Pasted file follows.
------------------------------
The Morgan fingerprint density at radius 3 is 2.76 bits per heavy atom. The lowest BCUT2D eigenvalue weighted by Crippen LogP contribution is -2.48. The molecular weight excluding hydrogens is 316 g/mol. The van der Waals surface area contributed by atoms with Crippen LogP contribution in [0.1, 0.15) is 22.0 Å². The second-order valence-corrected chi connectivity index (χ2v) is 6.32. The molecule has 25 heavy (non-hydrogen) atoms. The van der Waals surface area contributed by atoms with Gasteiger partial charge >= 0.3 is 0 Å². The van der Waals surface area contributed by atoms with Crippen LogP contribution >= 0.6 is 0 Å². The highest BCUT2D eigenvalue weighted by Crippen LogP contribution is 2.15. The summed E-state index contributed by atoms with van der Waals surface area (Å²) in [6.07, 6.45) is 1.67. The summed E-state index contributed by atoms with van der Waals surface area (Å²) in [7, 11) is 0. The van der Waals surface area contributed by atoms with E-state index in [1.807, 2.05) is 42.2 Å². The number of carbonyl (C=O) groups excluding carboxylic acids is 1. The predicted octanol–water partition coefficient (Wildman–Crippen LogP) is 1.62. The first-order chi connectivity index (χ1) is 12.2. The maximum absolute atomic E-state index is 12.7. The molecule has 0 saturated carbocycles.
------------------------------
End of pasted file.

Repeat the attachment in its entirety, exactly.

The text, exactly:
The Morgan fingerprint density at radius 3 is 2.76 bits per heavy atom. The lowest BCUT2D eigenvalue weighted by Crippen LogP contribution is -2.48. The molecular weight excluding hydrogens is 316 g/mol. The van der Waals surface area contributed by atoms with Crippen LogP contribution in [0.1, 0.15) is 22.0 Å². The second-order valence-corrected chi connectivity index (χ2v) is 6.32. The molecule has 25 heavy (non-hydrogen) atoms. The van der Waals surface area contributed by atoms with Gasteiger partial charge >= 0.3 is 0 Å². The van der Waals surface area contributed by atoms with Crippen LogP contribution >= 0.6 is 0 Å². The highest BCUT2D eigenvalue weighted by Crippen LogP contribution is 2.15. The summed E-state index contributed by atoms with van der Waals surface area (Å²) in [6.07, 6.45) is 1.67. The summed E-state index contributed by atoms with van der Waals surface area (Å²) in [7, 11) is 0. The van der Waals surface area contributed by atoms with E-state index in [1.807, 2.05) is 42.2 Å². The number of carbonyl (C=O) groups excluding carboxylic acids is 1. The predicted octanol–water partition coefficient (Wildman–Crippen LogP) is 1.62. The first-order chi connectivity index (χ1) is 12.2. The maximum absolute atomic E-state index is 12.7. The molecule has 0 saturated carbocycles.